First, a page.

Guide to Peel and Stick Tile
We bought a house! After a move to Texas (from California), homeownership finally became a possibility for us in October 2022. We moved into the home of an avid DIY-er and I was inspired to continue where she left off. This brings us to the main bathroom, where the star of the show is now the peel and stick tile.
Although most of the house was updated in unique ways that caused us to fall in love with it, the 2004 bathroom remained untouched. Designing the bathroom, I was in heaven. But once the quotes from contractors came back starting at $20k before materials…well, it was time to rethink things. Unfortunately, you can’t have champagne taste on a beer budget. After all, we did just buy a house. So the design boards started to shift and morph into what was realistic, but still exciting!
Budget Bathroom Renovation – Phase 1
So now the priorities discussion: The vanity, the shower, and the early 2000’s large pink floor tiling needed to go. Well, we decided to approach this in a DIY Band-Aid style renovation. That said, the shower will just have to wait. I am not about to take on a shower replacement without a professional involved. But the floors, fixtures and vanity? We knew we could find a budget-friendly way to make those items over, and peel and stick tile elevated the entire space in one fell swoop.
All About the Deals!
After some very minimal browsing for vanities online, Facebook Marketplace started inserting them in my searches for other furniture. Long story short, we scored this $5,000-$8,000 Restoration Hardware vanity for $650 on Facebook Marketplace! At this point, the design took full shape around this piece and the deal hunting continued.
Two large, 54″, beveled, wooden mirrors came in at $140 for the pair from Facebook Marketplace, and lighting and tub fixtures from Amazon came through with discounts for “new with damaged packaging.” (If you don’t know about this Amazon option, check out my post 5 Ways to Decorate on a Budget.)
Our final budget and DIY friendly item, peel and stick tile for a full statement wall. There was no way we could stick that gorgeous vanity in a plain white bathroom, and paint didn’t seem “special” enough.
Now, About That Peel and Stick Tile
Chris and I are not the type to go for the muted neutral tones, so when I proposed an entire wall of emerald green tile, he was 100% on board. (Gotta love him!!!) The cost difference for this peel and stick tile versus inexpensive real tiles is about double. Not to mention, with real tile, you need to consider the mortar (or MusselBound), grout, tile saw, spacers, trowel, sponge, etc., as well as the knowledge of how and where to start…and the mess! With peel and stick tile, all I used was this rotary mat and ruler and a utility knife with a new blade. Don’t forget a level!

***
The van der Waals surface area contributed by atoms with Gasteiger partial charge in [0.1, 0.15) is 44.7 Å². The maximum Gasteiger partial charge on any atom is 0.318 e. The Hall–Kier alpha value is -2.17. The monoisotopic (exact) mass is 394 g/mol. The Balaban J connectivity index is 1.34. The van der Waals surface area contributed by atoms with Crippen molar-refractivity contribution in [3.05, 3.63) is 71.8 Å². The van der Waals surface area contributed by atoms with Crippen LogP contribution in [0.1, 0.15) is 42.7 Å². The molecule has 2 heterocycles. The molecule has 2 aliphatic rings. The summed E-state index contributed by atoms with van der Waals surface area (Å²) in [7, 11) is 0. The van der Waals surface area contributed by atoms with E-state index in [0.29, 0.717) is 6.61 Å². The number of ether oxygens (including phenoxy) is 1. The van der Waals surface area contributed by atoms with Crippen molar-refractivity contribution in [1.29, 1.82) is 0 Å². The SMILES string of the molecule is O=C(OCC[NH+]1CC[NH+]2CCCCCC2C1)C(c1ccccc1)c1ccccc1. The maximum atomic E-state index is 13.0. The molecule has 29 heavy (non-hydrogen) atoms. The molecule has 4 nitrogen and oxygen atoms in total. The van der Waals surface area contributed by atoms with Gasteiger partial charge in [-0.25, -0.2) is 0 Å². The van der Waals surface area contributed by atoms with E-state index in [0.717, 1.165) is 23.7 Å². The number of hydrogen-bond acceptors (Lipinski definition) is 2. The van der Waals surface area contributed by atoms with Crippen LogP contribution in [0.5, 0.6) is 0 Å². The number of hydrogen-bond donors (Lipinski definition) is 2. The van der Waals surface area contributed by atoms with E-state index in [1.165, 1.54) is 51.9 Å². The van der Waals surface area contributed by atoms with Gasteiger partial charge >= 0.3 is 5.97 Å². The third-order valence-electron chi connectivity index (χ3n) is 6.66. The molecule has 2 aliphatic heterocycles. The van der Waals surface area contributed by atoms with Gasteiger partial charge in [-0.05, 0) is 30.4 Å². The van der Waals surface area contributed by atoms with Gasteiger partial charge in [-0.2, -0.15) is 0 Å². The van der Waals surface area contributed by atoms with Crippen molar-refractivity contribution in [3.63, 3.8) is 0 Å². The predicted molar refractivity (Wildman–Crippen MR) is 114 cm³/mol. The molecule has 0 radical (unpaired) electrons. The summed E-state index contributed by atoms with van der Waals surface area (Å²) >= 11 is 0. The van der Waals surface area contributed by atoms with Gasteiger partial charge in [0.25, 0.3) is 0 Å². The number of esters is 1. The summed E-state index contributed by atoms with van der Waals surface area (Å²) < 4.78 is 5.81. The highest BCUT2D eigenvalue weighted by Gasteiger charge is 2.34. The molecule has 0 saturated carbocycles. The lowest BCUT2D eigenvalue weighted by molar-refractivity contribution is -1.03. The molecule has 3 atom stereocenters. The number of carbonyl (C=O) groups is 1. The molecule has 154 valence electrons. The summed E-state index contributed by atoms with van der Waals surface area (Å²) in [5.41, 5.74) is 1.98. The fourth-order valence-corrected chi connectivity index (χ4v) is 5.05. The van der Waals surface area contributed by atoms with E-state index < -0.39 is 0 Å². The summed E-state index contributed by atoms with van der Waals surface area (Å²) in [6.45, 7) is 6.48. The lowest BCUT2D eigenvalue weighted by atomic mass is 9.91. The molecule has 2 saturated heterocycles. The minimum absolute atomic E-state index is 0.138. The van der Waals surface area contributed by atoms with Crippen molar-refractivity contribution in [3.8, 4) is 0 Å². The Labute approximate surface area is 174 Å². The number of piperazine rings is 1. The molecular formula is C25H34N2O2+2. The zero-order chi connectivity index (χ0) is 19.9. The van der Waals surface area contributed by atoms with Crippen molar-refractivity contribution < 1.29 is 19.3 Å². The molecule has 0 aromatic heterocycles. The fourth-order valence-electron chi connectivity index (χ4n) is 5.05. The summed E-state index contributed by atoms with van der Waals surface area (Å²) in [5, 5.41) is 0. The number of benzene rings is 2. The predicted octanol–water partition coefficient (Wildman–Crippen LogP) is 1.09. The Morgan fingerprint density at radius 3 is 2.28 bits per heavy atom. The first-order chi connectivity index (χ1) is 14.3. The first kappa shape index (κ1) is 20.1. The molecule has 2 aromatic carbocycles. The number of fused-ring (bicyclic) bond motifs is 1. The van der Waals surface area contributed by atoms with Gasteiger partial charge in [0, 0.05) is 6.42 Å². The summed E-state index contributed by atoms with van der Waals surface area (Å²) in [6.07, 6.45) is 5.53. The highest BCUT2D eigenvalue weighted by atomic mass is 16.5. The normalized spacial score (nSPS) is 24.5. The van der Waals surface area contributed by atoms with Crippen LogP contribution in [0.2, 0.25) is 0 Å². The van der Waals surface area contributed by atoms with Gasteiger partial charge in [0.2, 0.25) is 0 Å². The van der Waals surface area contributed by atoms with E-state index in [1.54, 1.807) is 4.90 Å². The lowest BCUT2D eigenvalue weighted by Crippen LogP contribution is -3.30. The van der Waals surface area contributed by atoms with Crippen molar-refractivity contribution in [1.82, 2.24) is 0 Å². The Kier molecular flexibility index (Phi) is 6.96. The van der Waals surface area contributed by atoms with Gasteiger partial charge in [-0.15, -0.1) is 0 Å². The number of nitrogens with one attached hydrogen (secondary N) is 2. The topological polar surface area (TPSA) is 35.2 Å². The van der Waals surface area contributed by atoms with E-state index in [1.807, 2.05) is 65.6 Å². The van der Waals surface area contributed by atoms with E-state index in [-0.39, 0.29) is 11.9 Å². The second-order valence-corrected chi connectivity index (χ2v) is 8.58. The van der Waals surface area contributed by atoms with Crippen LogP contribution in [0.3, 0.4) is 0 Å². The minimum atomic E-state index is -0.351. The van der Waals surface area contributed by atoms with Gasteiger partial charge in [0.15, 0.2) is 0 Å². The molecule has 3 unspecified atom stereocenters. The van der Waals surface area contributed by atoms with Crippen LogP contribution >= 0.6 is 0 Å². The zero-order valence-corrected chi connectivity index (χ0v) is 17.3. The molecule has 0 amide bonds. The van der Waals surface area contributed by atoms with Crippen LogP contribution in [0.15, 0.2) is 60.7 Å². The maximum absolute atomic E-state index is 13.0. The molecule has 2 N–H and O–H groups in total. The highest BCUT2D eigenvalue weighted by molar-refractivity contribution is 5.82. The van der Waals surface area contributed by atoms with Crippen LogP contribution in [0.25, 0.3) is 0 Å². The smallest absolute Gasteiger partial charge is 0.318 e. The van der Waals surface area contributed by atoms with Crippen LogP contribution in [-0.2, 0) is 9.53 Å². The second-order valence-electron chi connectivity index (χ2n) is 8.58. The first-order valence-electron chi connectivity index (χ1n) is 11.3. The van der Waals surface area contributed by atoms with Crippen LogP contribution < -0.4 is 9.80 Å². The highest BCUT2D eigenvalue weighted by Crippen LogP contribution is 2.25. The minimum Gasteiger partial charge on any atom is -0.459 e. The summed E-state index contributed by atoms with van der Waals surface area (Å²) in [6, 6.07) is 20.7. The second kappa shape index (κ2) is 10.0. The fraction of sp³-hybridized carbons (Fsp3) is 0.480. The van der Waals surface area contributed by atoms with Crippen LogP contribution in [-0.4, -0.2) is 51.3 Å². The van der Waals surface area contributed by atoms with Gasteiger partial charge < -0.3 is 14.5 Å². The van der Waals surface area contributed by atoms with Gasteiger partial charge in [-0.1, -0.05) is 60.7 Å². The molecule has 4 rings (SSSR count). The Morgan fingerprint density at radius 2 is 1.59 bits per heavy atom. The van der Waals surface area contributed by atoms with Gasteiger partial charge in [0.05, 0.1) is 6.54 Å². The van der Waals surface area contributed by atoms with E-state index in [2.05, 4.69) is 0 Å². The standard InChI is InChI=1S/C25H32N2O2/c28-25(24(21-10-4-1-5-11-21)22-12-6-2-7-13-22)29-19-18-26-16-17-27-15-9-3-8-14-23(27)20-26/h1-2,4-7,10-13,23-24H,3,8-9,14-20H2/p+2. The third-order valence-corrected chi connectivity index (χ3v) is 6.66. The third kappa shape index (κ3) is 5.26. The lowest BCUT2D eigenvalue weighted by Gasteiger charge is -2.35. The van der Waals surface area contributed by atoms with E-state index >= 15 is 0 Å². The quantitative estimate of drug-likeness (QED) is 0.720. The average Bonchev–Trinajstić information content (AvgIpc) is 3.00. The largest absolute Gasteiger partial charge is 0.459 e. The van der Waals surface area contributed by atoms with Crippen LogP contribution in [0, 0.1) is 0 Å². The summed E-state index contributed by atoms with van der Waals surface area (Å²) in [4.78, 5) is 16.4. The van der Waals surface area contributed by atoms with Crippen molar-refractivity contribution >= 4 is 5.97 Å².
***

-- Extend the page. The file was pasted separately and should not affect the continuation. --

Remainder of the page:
How to Install Your Own Peel and Stick Tile
So if you want to tackle your own bathroom tile in a day and fool everyone into thinking you are are a pro, here is all you need to know.
You will need:
- Rotary mat and ruler
- Utility knife
- Tape measure
- Peel and stick tile of course! (here is what we used)
Measure out the square footage of your space and order your tile. Always order extra to account for strange cuts, mistakes, etc. Next, think about where you want to begin your project visually. I started at the bathtub, knowing that I didn’t want a half-tile piece running along the top of the tub, an area that is very visually obvious. From here, I worked my way across to the vanity, then moved up and down the wall from there.
I used my level on every single sheet. Don’t skip this. I can only imagine subway tiles looking like my handwriting on unruled paper…starting off straight and ending up in the bottom corner. Your peel and stick hack will fool no one if your tile job ends up looking like first-grade handwriting. A laser level can definitely make the job a little easier and quicker if you have one or want to purchase one.
Keep your scraps
As you cut down your pieces with your rotary cutter, you might notice that a lot of your scraps fit into the empty spaces along the edges perfectly. Don’t throw the scraps away! Precut scraps beat cutting and measuring brand new sheets! Let’s be honest, the point of doing this with peel and stick tile is to spend as little time and money as possible, so let’s make that happen.
As a final touch, caulk all those edges leaving your masterpiece with clean lines. Your work may not be perfect so caulking along the tub and in the corner of the wall will create a more seamless appearance.
And that’s all there is to it! This is 100% a project for beginners! Dive in, try it, and share a photo so we can all be inspired.
*A note for renters
As a former renter, this is something I would want to know: Our walls are orange peel textured. I had to take off two pieces that were not level at different points during of this project and pieces of the texture (dime sized or smaller) did come off with the peel and stick tile sheet. This could be due to our matte paint, the age of the paint, or this product could require some minor repairs if you need to take it down when your lease is up.
AMAZING! Definitely interested in doing this… when you say you caulked the tile- do you mean just around the fixtures or you used real caulk in between each and every space?
Thanks for sharing and JOB WELL DONE!
Hi Kara, Thank you! I caulked around the corners of the walls, edge of the tub, and baseboards. So basically, just the perimeter of the whole tile portion.
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Do you think the peel and stick tiles could be cut down and used to frame a builder’s grade mirror?
They are very thin, so I don’t think you’d have to cut them down at all to frame a builder’s grade mirror!
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